In recent years, progressive coffee shops have recognized this problem, offering alternatives such as take back schemes or cups utilizing a bioplastic layer. 

Bioplastics, however, cannot be discarded in a regular recycling bin. Although they are compostable, this strategy relies on informed customers placing empty cups in a compostable organic collection bin – something rarely seen in public spaces. 

So, as the humble paper cup highlights, recycling has its limits. After all, paper cups use finite resources during manufacture; they create carbon emissions; result in public littering; and ultimately impact on biodiversity.

Instead, we need to scale the waste hierarchy, shifting our focus away from recycling towards waste management options that deliver better environmental outcomes – namely reduction and re-use.

That’s why in 2019 the European Union passed a law to ban common single-use plastic items such as cutlery, stirrers and straws, with coffee cups now being targeted in new draft legislation published last month.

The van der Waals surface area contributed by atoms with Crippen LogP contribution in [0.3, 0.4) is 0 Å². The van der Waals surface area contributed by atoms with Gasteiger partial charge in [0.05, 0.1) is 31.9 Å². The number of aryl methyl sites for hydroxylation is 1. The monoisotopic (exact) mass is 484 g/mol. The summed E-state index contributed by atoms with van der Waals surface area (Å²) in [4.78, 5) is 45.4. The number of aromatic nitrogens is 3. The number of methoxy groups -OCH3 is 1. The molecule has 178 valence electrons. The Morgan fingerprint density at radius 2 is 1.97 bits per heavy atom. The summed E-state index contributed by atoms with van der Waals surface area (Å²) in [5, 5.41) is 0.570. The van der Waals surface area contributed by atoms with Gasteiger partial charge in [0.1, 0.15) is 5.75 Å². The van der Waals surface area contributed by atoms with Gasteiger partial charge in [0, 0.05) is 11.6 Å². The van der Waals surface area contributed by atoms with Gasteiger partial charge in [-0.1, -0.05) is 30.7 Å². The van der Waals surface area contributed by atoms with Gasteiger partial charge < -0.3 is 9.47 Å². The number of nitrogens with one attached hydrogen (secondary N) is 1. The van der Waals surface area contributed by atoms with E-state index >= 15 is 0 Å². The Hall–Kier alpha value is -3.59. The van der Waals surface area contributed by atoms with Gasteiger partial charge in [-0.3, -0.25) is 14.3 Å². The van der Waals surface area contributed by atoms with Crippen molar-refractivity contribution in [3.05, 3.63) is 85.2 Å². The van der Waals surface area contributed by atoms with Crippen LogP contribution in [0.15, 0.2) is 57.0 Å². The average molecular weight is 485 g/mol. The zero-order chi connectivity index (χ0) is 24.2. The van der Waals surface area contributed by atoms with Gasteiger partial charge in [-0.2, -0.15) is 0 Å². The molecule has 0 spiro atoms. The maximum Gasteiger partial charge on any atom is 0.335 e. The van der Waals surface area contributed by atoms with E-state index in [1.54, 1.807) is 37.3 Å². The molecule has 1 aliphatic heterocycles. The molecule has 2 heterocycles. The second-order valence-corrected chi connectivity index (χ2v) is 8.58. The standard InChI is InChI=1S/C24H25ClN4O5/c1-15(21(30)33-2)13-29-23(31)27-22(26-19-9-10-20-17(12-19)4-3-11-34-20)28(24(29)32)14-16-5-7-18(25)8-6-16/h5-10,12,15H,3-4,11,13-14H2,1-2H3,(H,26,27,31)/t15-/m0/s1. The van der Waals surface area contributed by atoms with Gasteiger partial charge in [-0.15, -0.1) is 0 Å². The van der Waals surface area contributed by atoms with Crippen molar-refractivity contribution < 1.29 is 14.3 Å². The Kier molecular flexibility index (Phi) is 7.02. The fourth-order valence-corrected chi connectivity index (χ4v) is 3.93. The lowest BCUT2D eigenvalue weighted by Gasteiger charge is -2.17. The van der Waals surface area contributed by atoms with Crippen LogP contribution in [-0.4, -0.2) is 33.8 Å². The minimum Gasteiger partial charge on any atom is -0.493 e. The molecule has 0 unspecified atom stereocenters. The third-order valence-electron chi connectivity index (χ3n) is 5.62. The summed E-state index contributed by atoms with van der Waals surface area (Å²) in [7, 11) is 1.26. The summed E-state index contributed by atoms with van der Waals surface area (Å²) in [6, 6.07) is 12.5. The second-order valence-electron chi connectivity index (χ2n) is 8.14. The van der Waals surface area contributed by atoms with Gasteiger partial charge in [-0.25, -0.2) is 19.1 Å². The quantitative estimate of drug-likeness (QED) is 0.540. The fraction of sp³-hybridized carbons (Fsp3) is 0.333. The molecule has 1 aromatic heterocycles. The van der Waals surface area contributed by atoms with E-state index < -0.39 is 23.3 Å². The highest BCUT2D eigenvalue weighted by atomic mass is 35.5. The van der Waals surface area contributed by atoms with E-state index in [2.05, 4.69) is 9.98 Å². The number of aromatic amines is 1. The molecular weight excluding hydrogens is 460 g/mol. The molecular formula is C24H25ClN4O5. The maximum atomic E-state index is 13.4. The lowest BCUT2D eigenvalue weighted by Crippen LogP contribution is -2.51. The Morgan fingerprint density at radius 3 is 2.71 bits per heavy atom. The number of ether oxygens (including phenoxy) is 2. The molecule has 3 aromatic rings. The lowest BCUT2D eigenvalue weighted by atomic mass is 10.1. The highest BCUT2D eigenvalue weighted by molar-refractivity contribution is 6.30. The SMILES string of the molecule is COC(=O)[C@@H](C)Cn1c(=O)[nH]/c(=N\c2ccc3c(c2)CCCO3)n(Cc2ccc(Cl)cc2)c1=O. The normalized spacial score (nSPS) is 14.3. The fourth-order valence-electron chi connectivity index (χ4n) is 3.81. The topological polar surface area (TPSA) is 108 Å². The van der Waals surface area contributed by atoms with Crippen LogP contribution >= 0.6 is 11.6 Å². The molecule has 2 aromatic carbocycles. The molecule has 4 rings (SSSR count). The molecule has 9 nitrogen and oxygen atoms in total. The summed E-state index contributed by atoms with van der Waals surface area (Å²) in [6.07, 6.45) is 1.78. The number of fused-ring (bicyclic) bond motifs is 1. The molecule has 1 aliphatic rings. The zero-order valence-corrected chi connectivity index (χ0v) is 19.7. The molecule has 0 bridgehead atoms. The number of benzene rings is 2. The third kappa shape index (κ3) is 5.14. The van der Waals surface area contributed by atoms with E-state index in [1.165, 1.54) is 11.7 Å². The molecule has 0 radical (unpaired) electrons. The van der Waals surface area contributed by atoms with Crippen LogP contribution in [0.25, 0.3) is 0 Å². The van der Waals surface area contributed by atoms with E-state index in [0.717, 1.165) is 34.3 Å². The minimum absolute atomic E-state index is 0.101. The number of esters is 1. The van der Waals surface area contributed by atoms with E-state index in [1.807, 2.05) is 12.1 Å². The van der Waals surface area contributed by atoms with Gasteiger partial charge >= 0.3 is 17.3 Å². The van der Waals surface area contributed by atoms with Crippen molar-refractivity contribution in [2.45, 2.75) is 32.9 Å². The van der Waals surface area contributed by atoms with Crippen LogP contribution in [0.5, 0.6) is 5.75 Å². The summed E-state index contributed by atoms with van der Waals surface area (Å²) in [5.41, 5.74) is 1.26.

Ireland has taken a lead in this area with the Latte Levy, a policy based on nudge theory. In this case, consumers are presented with a clear choice: either bring a keep cup or pay a levy of 20 cent per coffee to use a disposable cup. 

Not only does this add around 8% to the price of your coffee, but it also comes with a sprinkle of social shaming to encourage positive behavior.

Under the new legislation, the revenue raised from the levy will be ring fenced for environmental protection and climate action measures. 

Does nudge theory work?

If we look at past experiences, the initiative will most likely be a success. Ireland has already pioneered the nudge theory in Europe to drive better environmental outcomes.

The ‘pay by weight’ scheme for household waste is a perfect example. Facilitated by technology such as AMCS automated billing and weighing systems, this scheme encourages customers to reduce their general waste and segregate recyclable and compostable materials. The initiative was so successful that it will be introduced to commercial businesses in Ireland in 2023.